Jackie Karuti (born 1987, Kenya)

Jackie Karuti is known for her experimental and conceptual work using new media where she explores themes of alternate worlds, access to knowledge, space, death and sexuality through drawings, installations, video and performance art.

Karuti is the 2017 recipient of the Young Artist Award at the Cape Town Art Fair, an alumna of the Gasworks residency program in London as well as Asiko, which operates as an alternative art school hosted in different African cities.

She has participated in several exhibitions & residencies, both locally & abroad, which has seen her collaborate with other artists & institutions in a selection of various multidisciplinary projects.

Karuti currently lives and works in Nairobi.

Lawrence ‘Shabu’ Mwangi (born 1985, Kenya)

Shabu Mwangi began practicing art in 2003. He lives and works in Mukuru slum where he established the Wajukuu Art Project in 2013 with a deep conviction that his work could highlight the lives of the disadvantaged minorities in his community. Deeply concerned by society’s inequality and our lack of empathy for people with different social, political, ethnic and religious beliefs, his work seeks to examine human behaviour and our collective amnesia.

His inspiration is derived from the view that a lot of inequities and frustration deeply affects his society and the actions that is taken especially during highly sensitive political time can give insight to who they are and how they are influenced politically and how they are divided culturally and socially.

In his work, Shabu strives to examine the human behavior and interaction with each-other and what really drives us to a point of losing the sense of oneness and reaching a point where more focus is always on our ego. He constantly reflects on the quest as human being: the acceptance of our condition and at the same time the view that we are forgetful, a kind of collective amnesia, that why I say wealth will never describe a rich man or poverty a poor man in the eyes of a deeper observer.

He has worked with art2be and Hope Worldwide and exhibitions include Pop-Up Africa, 2014, GAFRA, London; Out of the Slum, 2012 Essen, Germany and various group and solo exhibitions in Nairobi, Kenya.

Ephrem Solomon (born 1983, Ethiopia)

Ephrem Solomon observes his environment and presents socio-political works using woodcut and mixed media. Informing his work are views of Addis Ababa and the people that inhabit the spaces around him, as does a fictional world that exists beyond the present – a reality that is free from the limitations of anecdotal recordings of experience. Using black and white to symbolize this juncture in reality, Solomon presents his observations though symbolism and use of archival material, which provide personal and political narratives beyond his locale. Many of his works remain untitled, allowing viewers to identify themselves and those around them. This new series, ’Silence’, examines ideas of mortality and borders, freedom of expression and standing up for social injustice.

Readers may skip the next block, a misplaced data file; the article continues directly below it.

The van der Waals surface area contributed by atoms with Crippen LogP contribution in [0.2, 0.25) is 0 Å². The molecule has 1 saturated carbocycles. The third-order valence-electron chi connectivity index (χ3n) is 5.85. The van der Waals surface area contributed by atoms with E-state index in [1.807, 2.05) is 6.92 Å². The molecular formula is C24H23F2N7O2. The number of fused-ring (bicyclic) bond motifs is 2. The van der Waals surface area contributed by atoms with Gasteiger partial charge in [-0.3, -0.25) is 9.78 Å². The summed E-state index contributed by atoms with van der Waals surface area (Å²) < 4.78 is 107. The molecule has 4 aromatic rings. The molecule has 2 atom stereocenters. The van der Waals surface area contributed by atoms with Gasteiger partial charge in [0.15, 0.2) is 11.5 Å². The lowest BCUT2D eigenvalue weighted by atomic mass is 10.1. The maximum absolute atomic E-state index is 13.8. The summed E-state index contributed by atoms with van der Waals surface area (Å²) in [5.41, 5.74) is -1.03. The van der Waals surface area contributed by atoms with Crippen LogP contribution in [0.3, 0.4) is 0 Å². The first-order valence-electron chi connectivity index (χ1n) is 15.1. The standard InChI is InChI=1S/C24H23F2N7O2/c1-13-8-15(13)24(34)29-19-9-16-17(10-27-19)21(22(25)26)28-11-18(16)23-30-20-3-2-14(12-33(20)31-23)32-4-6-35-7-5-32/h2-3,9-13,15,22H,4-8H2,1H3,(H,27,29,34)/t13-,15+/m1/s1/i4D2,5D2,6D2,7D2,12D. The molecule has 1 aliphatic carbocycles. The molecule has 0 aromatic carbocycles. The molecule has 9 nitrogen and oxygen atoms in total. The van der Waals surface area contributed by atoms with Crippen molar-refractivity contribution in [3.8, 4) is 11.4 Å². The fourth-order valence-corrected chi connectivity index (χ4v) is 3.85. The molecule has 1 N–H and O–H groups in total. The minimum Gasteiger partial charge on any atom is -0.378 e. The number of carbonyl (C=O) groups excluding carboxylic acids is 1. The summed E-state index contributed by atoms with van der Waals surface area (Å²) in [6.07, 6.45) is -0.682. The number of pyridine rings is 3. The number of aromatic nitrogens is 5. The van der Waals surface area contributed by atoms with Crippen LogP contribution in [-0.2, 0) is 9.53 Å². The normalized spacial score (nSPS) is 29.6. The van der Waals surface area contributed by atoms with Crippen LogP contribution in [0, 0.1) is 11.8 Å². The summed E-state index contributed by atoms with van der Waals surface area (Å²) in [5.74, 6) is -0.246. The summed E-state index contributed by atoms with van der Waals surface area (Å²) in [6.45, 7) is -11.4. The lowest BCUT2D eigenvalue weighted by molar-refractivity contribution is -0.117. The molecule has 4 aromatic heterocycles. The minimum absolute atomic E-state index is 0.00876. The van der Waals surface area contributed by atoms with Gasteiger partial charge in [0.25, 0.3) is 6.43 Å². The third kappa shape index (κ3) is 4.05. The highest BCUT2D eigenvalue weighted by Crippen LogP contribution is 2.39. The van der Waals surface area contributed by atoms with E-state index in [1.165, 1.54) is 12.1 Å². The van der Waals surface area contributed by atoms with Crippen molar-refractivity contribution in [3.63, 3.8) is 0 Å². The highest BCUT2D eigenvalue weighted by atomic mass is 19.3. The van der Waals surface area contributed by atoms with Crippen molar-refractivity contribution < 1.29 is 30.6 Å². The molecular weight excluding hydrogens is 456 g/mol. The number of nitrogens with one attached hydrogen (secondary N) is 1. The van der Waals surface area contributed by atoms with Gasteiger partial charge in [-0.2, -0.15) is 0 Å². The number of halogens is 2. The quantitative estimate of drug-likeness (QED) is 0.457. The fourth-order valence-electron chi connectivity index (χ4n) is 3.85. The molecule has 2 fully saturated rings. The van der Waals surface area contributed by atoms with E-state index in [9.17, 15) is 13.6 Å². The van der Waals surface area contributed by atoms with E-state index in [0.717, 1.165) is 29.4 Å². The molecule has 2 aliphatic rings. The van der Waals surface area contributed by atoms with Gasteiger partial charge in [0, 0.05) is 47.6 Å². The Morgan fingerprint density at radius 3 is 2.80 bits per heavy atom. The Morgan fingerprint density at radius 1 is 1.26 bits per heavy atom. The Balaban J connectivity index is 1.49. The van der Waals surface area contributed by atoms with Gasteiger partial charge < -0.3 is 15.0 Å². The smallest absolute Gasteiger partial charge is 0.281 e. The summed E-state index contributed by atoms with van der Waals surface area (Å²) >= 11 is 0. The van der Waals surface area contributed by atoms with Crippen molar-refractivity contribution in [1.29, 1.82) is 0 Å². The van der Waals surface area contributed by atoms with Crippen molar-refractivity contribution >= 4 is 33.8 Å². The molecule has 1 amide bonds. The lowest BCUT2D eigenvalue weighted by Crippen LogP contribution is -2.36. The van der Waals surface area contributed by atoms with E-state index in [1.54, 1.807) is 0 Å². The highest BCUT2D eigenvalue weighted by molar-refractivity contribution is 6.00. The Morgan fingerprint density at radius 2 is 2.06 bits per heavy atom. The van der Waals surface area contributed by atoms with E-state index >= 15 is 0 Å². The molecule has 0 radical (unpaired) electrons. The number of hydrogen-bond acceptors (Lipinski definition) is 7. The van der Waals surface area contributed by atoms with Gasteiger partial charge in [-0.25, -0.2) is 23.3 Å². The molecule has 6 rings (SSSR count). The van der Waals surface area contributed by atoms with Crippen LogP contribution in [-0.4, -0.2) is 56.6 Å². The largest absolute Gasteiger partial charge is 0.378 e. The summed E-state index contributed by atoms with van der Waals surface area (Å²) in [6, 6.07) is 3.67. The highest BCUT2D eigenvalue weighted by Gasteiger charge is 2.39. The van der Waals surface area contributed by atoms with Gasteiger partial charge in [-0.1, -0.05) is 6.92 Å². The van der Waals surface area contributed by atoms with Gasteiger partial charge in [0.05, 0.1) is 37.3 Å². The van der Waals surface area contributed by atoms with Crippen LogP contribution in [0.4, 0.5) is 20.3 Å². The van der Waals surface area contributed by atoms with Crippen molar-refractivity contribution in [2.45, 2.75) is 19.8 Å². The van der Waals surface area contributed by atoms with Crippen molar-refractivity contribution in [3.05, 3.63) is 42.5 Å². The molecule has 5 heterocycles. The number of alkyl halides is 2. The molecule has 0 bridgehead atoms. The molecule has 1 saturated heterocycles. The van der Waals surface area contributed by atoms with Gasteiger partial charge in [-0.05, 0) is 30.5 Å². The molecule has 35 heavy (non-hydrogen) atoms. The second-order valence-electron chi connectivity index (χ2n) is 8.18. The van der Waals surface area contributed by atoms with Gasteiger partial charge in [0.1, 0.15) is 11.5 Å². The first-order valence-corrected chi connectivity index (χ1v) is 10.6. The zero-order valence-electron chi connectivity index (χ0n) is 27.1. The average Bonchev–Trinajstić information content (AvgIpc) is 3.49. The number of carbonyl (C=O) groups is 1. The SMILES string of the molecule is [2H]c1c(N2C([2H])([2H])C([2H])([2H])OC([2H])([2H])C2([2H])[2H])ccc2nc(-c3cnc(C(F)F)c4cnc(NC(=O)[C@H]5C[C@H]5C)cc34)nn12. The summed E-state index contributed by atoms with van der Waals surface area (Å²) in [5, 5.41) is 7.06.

Solomon has exhibited internationally, with shows in Ethiopia, Kenya, Dubai and Croatia, Australia and the UK. Recent exhibitions include the NGV Triennial, National Gallery of Victoria, Melbourne, Australia (2017-18), A Painting Today, Stevenson, Cape Town (2017), What about Africa?, Witteveen Visual Art Centre, Amsterdam (2016). His works are held in private collections in Dubai, South Africa, Kenya, Tanzania and the UK, including the Saatchi Collection.

Gor Soudan (born 1983, Kenya)

Gor Soudan is a conceptual artist living and working in Kisumu and Nairobi. Often subtly engaged with contemporary political and social issues and embedded in urban culture, Gor’s artistic practice is an organic process through which everyday material is transformed into powerful work.  He has worked with pages of the Kenyan constitution, carton, plastic, shopping bags and ‘protest wire’ – a tangled black mass of wire he salvaged from car tyres burnt during civil unrests in Nairobi brought about by political tension.

His practice and the works he produces provide acute, often satirical observations and comment on the rapid socio-political transformation Africa, and Kenya in particular, is undergoing. His latest project, Bubbles & Shells applies linear installation using protest wire, natural materials and drawings to explore an ontological history of enclosed spaces, utopian and practical pods and domes, real and fantastical atmospheres or ecosystems observed during his travels to Japan and West Africa.